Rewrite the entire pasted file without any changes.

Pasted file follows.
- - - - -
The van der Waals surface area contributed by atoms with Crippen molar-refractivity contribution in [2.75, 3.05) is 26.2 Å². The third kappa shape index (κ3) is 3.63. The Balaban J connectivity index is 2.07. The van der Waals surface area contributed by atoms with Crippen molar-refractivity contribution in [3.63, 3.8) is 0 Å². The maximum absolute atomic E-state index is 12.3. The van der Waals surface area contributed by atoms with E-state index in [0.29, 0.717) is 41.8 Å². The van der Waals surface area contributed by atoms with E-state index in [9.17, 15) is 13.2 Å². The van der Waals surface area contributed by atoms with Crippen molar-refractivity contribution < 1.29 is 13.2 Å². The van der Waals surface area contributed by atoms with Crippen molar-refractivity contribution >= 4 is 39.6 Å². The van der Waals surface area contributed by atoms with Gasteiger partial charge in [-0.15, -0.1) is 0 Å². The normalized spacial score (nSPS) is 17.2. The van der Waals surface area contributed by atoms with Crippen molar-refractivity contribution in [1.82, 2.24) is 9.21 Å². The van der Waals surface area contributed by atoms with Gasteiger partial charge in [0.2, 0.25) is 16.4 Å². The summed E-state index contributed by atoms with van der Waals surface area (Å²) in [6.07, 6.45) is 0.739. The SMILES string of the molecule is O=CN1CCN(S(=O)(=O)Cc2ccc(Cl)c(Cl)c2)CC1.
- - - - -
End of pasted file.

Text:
The van der Waals surface area contributed by atoms with Crippen molar-refractivity contribution in [2.75, 3.05) is 26.2 Å². The third kappa shape index (κ3) is 3.63. The Balaban J connectivity index is 2.07. The van der Waals surface area contributed by atoms with Crippen molar-refractivity contribution in [3.63, 3.8) is 0 Å². The maximum absolute atomic E-state index is 12.3. The van der Waals surface area contributed by atoms with E-state index in [0.29, 0.717) is 41.8 Å². The van der Waals surface area contributed by atoms with E-state index in [9.17, 15) is 13.2 Å². The van der Waals surface area contributed by atoms with Crippen molar-refractivity contribution < 1.29 is 13.2 Å². The van der Waals surface area contributed by atoms with Crippen molar-refractivity contribution >= 4 is 39.6 Å². The van der Waals surface area contributed by atoms with Gasteiger partial charge in [-0.15, -0.1) is 0 Å². The normalized spacial score (nSPS) is 17.2. The van der Waals surface area contributed by atoms with Crippen molar-refractivity contribution in [1.82, 2.24) is 9.21 Å². The van der Waals surface area contributed by atoms with Gasteiger partial charge in [0.2, 0.25) is 16.4 Å². The summed E-state index contributed by atoms with van der Waals surface area (Å²) in [6.07, 6.45) is 0.739. The SMILES string of the molecule is O=CN1CCN(S(=O)(=O)Cc2ccc(Cl)c(Cl)c2)CC1.